When it comes to advertising, you need to make sure you create and maintain "scent" in your campaigns. This means that you have to ensure your pre-click advertising and post-click messaging have a similar appearance and feel. You can maintain strong "ad scent" by following a few key rules. First, you should confirm that the landing page is relevant to the ad they clicked on by matching your ad copy to your landing page copy. For example, if you are promoting new features from your latest product update, make sure those features are displayed on the landing page they are directed to. The last thing you want to do is send them to a page that is unrelated to the thing that first caught their eye. This doesn’t mean that you have to create an additional landing page for each ad. You can use dynamic copy instead. Second, the design of the ad in your advertisement should match the design of your landing page, and it’s even more powerful if you can use the same images from the ad on your landing page. Finally, the ad message should be the centerpiece of the landing page content because you want to give visitors confirmation that they’re in the right place.

If you need help cultivating your value proposition, don’t have the time to maintain consistency in your campaigns, or have any questions whatsoever on your digital marketing, feel free to contact us. We’re here to help!

Digital Marketing Brain: Your website may be losing people’s attention

Digital Marketing Brain

Think about it: some guy named Joe lands on your website from an ad campaign that both interests him and aligns with his awareness, and 5 seconds later he’s gone. He was looking for a product just like the one you sell, so why would Joe leave your website so quickly? You have a beautiful website that you poured a ton of money into, highly valuable products, he clicked through an ad that interested him, costing you $5 or even $50…and now he’s gone. What percentage of your web traffic is made up of “Joes”? And if you’re paying that much for your traffic, what can you do about the Joes of the world?

Next, Jane comes by through the same channel, with the same level of awareness and interest…and she spends 60 seconds browsing around. She even visits your “contact page”, because she briefly contemplated reaching out to you. She’s looking for a company like you, and she has some questions…but you never hear from her. Why didn’t Jane contact you?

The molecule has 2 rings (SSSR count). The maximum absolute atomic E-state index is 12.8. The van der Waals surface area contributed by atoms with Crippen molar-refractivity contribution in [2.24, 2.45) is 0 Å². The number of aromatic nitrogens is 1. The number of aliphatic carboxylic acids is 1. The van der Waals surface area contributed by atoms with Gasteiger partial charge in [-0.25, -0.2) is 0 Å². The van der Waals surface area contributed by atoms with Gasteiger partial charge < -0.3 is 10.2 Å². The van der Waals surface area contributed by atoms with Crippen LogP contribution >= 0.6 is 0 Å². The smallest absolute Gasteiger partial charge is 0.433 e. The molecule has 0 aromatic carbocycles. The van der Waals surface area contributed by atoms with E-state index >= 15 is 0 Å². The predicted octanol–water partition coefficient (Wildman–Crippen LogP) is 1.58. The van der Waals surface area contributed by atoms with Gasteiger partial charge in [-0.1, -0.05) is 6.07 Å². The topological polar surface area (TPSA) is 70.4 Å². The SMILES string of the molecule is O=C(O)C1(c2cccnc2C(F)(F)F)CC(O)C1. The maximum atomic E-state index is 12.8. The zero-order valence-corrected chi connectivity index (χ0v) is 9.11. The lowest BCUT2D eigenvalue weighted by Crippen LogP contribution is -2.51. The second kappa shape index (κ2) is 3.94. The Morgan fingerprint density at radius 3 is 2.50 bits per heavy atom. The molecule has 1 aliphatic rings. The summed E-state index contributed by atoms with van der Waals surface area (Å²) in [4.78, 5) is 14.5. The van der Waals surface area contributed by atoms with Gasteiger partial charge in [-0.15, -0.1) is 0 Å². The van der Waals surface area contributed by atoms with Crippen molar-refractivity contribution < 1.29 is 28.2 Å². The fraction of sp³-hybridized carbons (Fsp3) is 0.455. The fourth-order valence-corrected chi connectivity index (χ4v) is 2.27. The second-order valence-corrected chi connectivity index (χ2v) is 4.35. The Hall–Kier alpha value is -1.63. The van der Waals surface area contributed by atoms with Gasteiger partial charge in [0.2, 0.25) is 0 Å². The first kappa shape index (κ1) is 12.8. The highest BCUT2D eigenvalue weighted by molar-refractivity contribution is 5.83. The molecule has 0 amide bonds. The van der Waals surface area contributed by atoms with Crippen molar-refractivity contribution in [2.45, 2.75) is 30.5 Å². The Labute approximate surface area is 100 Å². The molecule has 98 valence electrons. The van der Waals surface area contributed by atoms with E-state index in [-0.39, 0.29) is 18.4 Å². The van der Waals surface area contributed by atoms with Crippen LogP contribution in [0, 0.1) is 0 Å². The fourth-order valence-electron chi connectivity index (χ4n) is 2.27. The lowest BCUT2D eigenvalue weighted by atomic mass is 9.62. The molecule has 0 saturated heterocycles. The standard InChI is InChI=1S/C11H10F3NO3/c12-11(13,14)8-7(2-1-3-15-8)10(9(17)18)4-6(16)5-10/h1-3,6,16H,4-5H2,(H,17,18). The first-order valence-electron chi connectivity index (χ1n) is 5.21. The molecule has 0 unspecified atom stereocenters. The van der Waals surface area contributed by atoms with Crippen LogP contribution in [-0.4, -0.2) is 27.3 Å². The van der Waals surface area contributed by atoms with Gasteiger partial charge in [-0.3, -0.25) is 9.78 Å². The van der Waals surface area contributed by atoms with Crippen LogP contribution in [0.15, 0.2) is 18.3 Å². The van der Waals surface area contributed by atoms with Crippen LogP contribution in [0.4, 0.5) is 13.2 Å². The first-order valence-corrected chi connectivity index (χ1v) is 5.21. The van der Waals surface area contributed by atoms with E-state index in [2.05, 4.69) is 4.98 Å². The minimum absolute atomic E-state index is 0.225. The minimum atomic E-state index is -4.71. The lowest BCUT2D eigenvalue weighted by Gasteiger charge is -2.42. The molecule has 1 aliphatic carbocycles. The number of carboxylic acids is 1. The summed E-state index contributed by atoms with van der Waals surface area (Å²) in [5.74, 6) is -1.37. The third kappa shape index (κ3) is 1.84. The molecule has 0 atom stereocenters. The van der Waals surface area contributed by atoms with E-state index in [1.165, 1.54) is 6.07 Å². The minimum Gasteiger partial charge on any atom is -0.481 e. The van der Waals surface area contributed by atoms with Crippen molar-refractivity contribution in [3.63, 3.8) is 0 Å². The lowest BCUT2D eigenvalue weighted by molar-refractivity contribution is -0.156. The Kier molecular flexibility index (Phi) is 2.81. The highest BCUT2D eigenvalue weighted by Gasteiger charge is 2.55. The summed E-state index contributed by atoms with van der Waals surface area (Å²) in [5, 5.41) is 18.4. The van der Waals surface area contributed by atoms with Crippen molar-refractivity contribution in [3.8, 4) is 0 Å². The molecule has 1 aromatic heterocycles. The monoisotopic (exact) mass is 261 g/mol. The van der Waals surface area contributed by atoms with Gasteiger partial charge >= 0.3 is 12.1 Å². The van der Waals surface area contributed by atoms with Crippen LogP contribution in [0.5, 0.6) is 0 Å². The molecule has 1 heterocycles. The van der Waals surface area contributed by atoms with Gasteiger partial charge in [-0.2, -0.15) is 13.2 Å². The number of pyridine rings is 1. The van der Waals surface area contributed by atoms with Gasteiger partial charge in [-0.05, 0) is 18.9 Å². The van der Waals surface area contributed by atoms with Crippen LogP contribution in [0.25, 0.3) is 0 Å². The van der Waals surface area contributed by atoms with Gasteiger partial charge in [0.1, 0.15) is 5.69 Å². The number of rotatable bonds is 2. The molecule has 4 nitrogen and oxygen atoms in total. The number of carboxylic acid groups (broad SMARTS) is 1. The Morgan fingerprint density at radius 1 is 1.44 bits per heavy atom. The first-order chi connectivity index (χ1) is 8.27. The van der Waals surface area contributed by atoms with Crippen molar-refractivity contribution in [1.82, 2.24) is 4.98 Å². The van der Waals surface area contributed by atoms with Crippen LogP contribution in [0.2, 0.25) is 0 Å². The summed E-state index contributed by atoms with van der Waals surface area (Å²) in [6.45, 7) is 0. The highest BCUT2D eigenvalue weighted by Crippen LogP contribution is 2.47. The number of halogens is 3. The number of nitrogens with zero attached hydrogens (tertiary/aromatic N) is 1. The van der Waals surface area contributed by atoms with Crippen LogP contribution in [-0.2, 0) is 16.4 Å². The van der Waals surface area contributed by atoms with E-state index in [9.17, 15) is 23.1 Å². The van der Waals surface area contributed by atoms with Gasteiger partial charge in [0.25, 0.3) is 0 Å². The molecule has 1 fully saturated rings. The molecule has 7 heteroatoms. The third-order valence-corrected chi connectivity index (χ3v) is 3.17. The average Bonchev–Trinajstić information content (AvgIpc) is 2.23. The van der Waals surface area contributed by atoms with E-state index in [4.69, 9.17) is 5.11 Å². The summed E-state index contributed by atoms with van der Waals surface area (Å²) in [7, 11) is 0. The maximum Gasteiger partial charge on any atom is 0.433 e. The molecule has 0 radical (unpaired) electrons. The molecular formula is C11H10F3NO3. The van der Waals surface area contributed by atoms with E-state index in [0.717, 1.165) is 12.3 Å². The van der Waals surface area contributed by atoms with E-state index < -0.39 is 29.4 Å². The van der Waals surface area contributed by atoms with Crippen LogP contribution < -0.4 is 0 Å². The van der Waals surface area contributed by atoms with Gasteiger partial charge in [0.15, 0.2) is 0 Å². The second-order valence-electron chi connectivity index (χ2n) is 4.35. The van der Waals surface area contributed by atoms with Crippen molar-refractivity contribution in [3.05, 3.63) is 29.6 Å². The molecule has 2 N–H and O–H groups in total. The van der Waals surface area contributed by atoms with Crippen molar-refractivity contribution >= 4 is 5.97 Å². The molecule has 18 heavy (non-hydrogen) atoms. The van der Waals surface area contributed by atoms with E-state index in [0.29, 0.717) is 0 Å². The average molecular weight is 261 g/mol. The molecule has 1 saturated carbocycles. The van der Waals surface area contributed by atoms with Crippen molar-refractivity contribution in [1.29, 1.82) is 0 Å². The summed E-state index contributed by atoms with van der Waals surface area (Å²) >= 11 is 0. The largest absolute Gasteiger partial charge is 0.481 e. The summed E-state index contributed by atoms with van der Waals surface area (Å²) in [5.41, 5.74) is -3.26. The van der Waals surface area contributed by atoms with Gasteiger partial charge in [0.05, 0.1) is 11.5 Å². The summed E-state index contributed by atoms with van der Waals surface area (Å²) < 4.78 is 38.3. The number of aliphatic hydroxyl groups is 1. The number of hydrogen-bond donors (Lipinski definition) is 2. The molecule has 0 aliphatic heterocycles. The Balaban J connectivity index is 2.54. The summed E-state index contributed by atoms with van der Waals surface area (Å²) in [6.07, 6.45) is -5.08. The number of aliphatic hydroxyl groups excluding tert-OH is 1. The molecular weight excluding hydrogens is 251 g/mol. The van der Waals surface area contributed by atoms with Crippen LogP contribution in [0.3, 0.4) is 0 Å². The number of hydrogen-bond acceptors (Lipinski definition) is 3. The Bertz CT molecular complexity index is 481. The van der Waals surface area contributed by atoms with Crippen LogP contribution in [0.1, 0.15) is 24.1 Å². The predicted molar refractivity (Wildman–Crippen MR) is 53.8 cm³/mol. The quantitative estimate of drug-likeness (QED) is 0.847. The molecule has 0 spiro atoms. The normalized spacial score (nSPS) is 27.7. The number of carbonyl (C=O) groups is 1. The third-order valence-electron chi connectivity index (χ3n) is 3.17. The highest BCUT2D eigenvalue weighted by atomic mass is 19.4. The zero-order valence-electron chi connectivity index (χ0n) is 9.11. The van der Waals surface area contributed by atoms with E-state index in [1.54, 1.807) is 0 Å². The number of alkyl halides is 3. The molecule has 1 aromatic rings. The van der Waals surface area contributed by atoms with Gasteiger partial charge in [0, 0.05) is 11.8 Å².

What happened in each of these scenarios? Joe and Jane both made largely subconscious choices about how to spend their time –– their brains decided what to do, and for the majority of the decision their brains were on autopilot. So, how do brains make choices on websites?

Another name for a “choice” a user makes on the web is a “conversion”, and the verb form of that is “to convert.” So, how could we do a better job of getting Joe and Jane to convert? The formula below gives us some insight.

C = 4m + 3v + 2(i-f) - 2a ©

C = Probability of conversion
m = Motivation of the user
v = Clarity of the value proposition (“What’s in it for me?”)
I = Incentive to take action
f = Friction that prevents taking action
a = Anxiety present in taking action

This is a copyrighted formula from MECLABS, an independent research facility that focuses on how people make choices, that is widely used to describe how people “convert” or choose to take action. You can see that user motivation is the largest factor here – it’s the motivation that brought the user to your website in the first place. However, you can’t change a user’s motivation — all you can do is optimize the copy, visual messaging, experience, and design so that it is speaking to and aligned with with the user’s motivation in the best possible way, which, according to this formula, is the most important thing to get right.

The second most important factor is the clarity of the value proposition. It’s a difficult yet highly essential thing to get right. Think of the value proposition on your website’s homepage for example. Do you have one? Is it clear and front-and-center? It’s the text that, from the perspective of the user, answers “what’s in it for me, and why should I care?” Not only that, but it answers the question, “why should I choose you over an alternative?”

The third most important factors are incentive, friction, and anxiety. Incentives are little things push the user towards action, like “free shipping” or “discounts” or “get this item gift wrapped.” Friction is anything that psychologically or physically impacts a user’s ability to act. Examples include a bad or difficult checkout experience, long forms, forcing the user to create an account during an eCommerce checkout experience, website bugs or a bad user experience, copy that is confusing or unclear, and the like. Finally, there’s anxiety. There will always be perceived risks, costs, and benefits running through a user’s head before they complete an action, such as “Why do you need my phone number if I’m just downloading a product?” or “What happens after I give you my credit card?” or “If I fill out this contact form will I get hounded by a sales rep or will I get to talk directly to someone who has the expertise I’m looking for?”

So, we have a formula, but how do we actually do the work of optimizing conversions? Find a brief overview at our Digital Impact Optimization page.

Conversion Rate Optimization Case Study: Iron Plane

CRO Case Study

This client came to us for a one-month trial of our DIO services.

Within one month, we increased visits to the "book a consultation" page -- the main way they capture leads -- by 619%, and decreased the homepage bounce rate by 20%!  

Now, the analysis. This is what their homepage used to look like: